Thai Prime Minister Thaksin Shinawatra said yesterday he would consider stepping down temporarily, but continued his political parries against opponents who demand he resign for alleged corruption and abuse of power.
Thaksin, who denies any wrongdoing, did not say when, or for how long, he might step down.
He made his comments in northeastern Thailand while campaigning for elections he called for April 2 in hopes of refreshing his mandate and deflating the growing movement against him.
Meanwhile, the Election Commission said it was considering a postponement of the election because of an opposition boycott.
Many constituencies have only one candidate -- from Thaksin's Thai Rak Thai Party. But his victory would not be certifiable if he failed to win the votes of at least 20 percent of the district's eligible voters. That would make it impossible to fill the 500 seats in the House of Representatives, a constitutional requirement for convening parliament.
Thaksin met yesterday with Luangpor Koon, a popular Buddhist monk in the region, a move traditionally made by virtually all politicians seeking to attract northeastern voters.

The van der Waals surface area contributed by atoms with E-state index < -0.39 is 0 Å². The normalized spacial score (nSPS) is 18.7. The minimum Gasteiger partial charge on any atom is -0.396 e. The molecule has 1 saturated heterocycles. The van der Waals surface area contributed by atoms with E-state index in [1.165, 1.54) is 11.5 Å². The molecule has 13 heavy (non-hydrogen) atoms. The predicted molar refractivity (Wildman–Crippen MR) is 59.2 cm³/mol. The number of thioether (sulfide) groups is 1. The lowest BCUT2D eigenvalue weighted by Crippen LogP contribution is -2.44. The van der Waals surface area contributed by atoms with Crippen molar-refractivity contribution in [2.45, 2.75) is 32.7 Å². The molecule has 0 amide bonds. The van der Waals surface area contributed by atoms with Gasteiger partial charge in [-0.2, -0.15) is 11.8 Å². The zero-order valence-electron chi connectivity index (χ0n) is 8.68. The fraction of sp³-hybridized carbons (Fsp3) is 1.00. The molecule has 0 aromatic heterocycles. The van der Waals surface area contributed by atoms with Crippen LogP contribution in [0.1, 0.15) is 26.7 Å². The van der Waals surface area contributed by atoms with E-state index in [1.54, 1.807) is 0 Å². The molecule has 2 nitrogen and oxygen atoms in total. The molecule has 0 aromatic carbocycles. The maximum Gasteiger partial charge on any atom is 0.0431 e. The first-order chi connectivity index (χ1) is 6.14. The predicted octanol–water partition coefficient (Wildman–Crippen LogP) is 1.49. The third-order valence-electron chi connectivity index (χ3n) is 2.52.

Thousands of Thaksin supporters from the northeast -- a stronghold of his support -- gathered on the outskirts of the Thai capital, Bangkok, to demonstrate their loyalty to the Thai leader.
They said, however, they would not enter the city, where there would be a risk of confrontation with anti-Thaksin demonstrators.
Critics have suggested that Thaksin step aside before the polls and appoint a neutral replacement to oversee proposed reforms to the Constitution, a move that would help defuse the growing protests.
When asked by a reporter what he thought of stepping aside, he said: "It is a good proposal, and I am considering this."
"This does not mean that I would bow to mob rule. I have to take some time to consider and decide what to do, because I have a duty to complete my mission," he told reporters in Buriram Province.
Thaksin's statements came amid speculation that he already has designated a replacement, Deputy Prime Minister Chitchai Wannasathit, who on Tuesday was unexpectedly promoted to the No. 2 position in the Cabinet. Chitchai, in charge of security affairs, is a longtime, trusted associate of the Thai leader.